Tekken Tag Tournament 2 Review

Tekken Tag Tournament 2 Review

It's been over a decade since the original Tekken Tag Tournament, and as before, we've had to wait until three numbered titles have been released before Tekken Tag Tournament 2 has reared its head. Some might say this sequel is long over-due, but sometimes good things come to those who wait, and with Tekken Tag Tournament 2 that mantra certainly holds true. It delivers on numerous fronts and showcases itself as more than just a "greatest hits" compilation.

Tekken Tag Tournament 2 foregoes any real story, and it's easy to see why. After all, you've got almost every character to ever appear in a Tekken game all under one roof. The list of characters stretches from old classics like Wang, Paul and Kazuya, but also newer characters such as Lars Alexandersson and Alisa Bosconovitch. Overall, there are over 40 characters to choose - a number which could be intimidating to gamers who are new to the franchise. However, quite a lot have very distinct play-styles, so it shouldn't take too long to find something that suits you.

There are the stance-based fighters like Lei Wulong and Ling Xiaoyu, the grapplers like King and Craig Marduk, then the stand-up fighters like Paul Phoenix and Marshall Law. That's the great thing about Tekken's array of characters - there is so much history and so much depth, that almost every style of martial art is featured.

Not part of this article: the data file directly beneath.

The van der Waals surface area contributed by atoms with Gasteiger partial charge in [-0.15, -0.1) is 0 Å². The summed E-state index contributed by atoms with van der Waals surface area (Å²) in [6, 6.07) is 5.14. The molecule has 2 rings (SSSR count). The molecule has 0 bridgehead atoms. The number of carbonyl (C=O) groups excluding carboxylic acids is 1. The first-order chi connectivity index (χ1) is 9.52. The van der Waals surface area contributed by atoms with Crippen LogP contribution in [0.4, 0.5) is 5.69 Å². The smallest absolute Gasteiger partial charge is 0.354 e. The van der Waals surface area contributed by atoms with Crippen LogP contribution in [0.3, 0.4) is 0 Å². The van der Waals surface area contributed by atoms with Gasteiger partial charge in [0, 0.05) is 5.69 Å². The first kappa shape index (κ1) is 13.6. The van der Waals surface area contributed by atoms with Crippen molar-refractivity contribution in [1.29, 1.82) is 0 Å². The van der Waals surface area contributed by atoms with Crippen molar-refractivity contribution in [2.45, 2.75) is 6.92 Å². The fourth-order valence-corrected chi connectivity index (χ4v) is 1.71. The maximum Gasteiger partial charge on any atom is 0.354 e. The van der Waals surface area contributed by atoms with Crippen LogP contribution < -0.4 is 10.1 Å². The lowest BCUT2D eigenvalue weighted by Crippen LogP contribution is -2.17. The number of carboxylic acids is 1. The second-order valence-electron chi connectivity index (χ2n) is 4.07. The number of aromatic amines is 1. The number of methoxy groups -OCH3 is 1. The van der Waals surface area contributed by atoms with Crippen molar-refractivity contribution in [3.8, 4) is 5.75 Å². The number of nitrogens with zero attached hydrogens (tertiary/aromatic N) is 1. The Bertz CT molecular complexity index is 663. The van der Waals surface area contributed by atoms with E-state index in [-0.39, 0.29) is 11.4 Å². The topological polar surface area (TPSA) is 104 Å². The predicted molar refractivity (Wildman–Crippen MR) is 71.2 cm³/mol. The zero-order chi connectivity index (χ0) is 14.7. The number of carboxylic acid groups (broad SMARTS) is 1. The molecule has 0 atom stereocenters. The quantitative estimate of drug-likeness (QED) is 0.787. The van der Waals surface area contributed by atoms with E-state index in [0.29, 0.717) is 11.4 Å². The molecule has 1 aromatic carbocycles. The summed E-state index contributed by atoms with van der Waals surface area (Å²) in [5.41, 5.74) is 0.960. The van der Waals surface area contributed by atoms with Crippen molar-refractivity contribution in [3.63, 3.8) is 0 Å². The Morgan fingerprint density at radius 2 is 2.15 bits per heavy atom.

To help you on your way a bit, Tekken Tag Tournament 2 introduces the Fight Lab. It's a smart little mode, which has its own little story. To summarise, Violet is trying to create a fighting robot to defeat his rivals, but his own arrogance causes him to make a huge mistake - he destroys his perfect robot! All he has left, is an un-programmed combot which he has to train up to be a world beater - it's very reminiscent of a recent Hollywood film.

Most of the basics are covered in this mode, but it's most useful for going through the new gameplay mechanics introduced in Tekken Tag Tournament 2. Outside of the basic tagging mechanic, which is the entire basis for the game, you're now able to perform specific tag moves like tag throws and tag assaults. These help to change things up a bit and make the action a bit more fast paced.

Tag throws, as the name suggests, allows you to call in your team-mate for a throw. Tag assaults are slightly more difficult as they rely on the "bound" mechanic that was introduced during Tekken 6. This type of move allows you to slam an opponent into the ground, bouncing them up for a further combo opportunity. Juggling has become a staple of the Tekken franchise, so introducing this mechanic to the tagging system makes perfect sense. It also allows for far more interesting combo types. Of course, each character still has the traditional combos, but when introducing the bound attacks and also tags into the mix, things can get a lot deeper.


You need to login or register to comment on this review.